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A Beginner’s Guide to Hydroponics

Human beings have long been exploiting natural resources. To curb such ill practices, tank farming is a welcome solution to pertaining issues. Hydroponics is a type of horticulture that entails growing plants, medicinal plants, and crops with the help of water-based mineral nutrient solutions in aqueous solvents without the use of soil. This article talks about the different types of aquaculture systems and their advantages.

Components of a Hydroponics System

1 The Growing Medium

Nutriculture plants are cultivated in a secure medium that works as a substitute for soil. However, it does not provide any nutrition to the plant. The growing medium is porous and retains moisture and nutrients from the solution, which are then delivered to the plant.

2 Air Stones with an Air Pump

Air stones are used to distribute the oxygen bubbles throughout the reservoir that contains the nutrient solution. These bubbles help with the even distribution of the nutrients in the solution. On the other hand, the air stones cannot generate oxygen independently and need an attachment to an air pump.

3 Net Pots

Net pots are needed to hold the plant system in its place. They also provide the high-quality drainage required for the system’s successful implementation.

Different Types of Hydroponics Systems

1 Deep Water Culture System

A deep water culture system is the cultivation of plants and crops in aerated water. In this system, the plant’s roots are submerged in the solution, which provides it with the necessary nutrition, oxygen, and water.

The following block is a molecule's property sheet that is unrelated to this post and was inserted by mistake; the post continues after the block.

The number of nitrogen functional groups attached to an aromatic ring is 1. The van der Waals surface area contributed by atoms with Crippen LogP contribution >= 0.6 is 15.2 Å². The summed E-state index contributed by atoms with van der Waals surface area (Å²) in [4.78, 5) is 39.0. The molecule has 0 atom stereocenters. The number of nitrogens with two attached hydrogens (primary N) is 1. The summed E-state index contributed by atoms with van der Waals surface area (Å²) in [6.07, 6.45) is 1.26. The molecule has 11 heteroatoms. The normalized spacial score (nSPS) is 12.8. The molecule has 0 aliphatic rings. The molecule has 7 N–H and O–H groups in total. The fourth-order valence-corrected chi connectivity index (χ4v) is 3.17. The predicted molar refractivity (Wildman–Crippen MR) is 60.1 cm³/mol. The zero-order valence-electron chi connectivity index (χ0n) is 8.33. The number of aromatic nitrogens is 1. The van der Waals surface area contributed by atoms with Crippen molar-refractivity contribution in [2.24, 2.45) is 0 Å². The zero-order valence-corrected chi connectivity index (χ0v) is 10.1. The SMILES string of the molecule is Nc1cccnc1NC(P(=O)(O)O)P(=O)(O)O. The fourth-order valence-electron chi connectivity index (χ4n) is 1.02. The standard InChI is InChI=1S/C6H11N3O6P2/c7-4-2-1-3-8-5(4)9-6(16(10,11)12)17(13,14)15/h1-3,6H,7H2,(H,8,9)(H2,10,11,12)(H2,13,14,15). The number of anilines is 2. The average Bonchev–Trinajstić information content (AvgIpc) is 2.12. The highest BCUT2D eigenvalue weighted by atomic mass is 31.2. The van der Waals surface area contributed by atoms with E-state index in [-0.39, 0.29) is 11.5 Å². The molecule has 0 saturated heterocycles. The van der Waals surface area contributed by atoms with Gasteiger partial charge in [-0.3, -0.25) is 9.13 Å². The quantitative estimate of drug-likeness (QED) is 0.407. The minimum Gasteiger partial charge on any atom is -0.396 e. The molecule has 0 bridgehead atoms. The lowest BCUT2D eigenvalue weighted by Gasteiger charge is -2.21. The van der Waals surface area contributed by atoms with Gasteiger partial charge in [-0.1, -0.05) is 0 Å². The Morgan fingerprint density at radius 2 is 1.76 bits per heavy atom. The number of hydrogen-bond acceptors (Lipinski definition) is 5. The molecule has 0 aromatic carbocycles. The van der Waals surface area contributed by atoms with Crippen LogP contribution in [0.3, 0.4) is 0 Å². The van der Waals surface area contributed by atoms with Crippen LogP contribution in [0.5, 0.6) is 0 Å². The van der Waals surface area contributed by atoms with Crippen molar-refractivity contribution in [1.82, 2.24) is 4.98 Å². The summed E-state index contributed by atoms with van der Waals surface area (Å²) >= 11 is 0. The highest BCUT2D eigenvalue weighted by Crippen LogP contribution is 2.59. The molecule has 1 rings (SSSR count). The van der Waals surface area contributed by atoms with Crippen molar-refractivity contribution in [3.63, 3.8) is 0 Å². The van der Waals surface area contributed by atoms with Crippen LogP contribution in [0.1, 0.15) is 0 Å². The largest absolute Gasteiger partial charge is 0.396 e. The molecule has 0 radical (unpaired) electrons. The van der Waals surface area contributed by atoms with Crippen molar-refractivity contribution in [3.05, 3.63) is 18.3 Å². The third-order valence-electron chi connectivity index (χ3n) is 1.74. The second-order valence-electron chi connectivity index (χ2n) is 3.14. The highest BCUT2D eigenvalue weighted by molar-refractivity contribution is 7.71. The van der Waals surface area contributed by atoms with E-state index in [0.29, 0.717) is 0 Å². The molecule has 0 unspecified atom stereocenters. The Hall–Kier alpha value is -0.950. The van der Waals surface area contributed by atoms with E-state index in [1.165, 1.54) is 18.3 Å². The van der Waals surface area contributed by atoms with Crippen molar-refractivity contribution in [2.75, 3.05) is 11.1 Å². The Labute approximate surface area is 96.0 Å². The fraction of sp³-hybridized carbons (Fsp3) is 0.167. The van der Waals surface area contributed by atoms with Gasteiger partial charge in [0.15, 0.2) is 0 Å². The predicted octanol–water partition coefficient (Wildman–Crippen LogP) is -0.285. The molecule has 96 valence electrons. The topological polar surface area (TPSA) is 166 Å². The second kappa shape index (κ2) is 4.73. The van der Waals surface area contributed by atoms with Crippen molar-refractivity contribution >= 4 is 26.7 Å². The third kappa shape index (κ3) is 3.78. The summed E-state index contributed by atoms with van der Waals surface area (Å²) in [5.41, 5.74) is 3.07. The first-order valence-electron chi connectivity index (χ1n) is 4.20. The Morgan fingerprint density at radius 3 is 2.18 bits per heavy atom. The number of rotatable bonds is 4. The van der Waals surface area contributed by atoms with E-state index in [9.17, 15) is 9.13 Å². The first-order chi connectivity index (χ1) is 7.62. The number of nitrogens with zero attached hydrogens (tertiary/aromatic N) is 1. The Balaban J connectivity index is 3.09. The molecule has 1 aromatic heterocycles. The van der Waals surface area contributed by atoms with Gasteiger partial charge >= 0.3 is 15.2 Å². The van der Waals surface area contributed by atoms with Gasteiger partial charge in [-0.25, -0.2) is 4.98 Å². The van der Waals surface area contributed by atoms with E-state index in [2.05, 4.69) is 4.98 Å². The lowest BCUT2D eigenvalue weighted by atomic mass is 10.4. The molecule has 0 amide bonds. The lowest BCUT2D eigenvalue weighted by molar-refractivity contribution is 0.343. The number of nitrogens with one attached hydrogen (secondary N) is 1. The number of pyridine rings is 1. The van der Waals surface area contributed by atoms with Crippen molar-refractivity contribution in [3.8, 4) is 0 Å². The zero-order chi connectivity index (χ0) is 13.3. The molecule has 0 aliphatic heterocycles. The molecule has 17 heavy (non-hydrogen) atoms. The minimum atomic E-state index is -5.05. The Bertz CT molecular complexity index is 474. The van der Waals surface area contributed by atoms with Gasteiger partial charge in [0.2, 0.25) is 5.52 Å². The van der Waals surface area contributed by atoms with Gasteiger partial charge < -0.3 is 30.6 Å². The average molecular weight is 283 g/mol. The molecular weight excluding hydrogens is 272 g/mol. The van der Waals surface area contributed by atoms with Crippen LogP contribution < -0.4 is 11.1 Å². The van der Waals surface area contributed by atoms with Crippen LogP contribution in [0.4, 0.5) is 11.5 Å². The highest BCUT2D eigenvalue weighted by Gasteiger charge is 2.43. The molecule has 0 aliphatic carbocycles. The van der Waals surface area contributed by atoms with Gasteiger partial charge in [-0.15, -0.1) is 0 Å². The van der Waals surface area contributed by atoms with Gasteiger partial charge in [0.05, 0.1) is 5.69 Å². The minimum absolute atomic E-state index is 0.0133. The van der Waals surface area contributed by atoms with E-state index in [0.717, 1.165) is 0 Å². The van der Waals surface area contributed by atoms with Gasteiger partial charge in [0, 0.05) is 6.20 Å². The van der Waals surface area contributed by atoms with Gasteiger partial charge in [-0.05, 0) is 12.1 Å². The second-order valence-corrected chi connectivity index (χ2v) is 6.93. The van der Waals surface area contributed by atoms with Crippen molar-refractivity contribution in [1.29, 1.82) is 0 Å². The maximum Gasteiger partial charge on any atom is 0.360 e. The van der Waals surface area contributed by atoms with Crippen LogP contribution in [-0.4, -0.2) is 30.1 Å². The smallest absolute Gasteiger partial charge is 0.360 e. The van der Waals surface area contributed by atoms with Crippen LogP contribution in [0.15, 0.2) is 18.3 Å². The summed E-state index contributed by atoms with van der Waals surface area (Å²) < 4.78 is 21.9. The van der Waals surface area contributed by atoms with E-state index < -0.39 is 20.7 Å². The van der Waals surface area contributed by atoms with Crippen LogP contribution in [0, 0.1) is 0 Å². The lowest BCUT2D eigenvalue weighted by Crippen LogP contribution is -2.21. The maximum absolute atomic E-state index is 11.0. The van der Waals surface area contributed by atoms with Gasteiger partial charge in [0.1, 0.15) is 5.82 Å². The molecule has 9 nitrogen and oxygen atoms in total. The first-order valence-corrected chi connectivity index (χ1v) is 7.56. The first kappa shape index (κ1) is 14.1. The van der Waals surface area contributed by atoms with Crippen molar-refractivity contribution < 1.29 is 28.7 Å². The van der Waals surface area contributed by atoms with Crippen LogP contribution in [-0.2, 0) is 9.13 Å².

2 Wick System

In a wick system, the cultivation is submerged in a growing medium on a tray that rests on a reservoir. Nutrients and water flow upward from the wick and provide a growing medium around the roots of the plants.

3 Nutrient Film System

In a nutrient film system, the plants are suspended over a stream of nutrient solution that washes over the roots of the plants. The tray holding the plants is tilted, which allows the water to run down, helping the plants stay moist and hydrated.

4 Ebb-and-Flow System

In the ebb-and-flow system, the bed of the plants is flooded with a nutrient solution from a reservoir that is present right below it.

5 Drip System

The drip system involves pumping nutrient-rich solutions through tubes to individual plants. This solution helps to keep the plants well-nourished and moist for successful cultivation.

6 Aeroponics

The plants are suspended in the air in the aeroponics system, exposing the roots to a mist filled with nutrients.

Uses of a Hydroponics System

Hydroponics is used for the following purposes:

  • Growing different types of vegetables.
  • Growing florist crops, especially those that do not require much water.
  • Growing crops such as lettuce, spinach, kale, strawberries, and peppers.
  • Growing medicinal plants such as cannabis.
  • Growing Arabidopsis thaliana for genetic research purposes.

Advantages of the System

The various advantages of the system are:

  • It saves labour costs, including automatic fertilising and watering plants and crops.
  • It can be set up indoors.
  • The system uses less water for its successful cultivation.
  • There is significantly less chance of pest infection.
  • Plants grow faster and produce a better and healthier yield.
  • They are low-maintenance.
  • Complete control over the growing conditions.
  • Climate is not a factor so a system can be installed anywhere.

In Conclusion

Hydroponics is a great way to cultivate different types of crops and plants. The points to be kept in mind are to control the pH level and maintain the nutrient balance of the water, which will, in a way, affect the system’s success.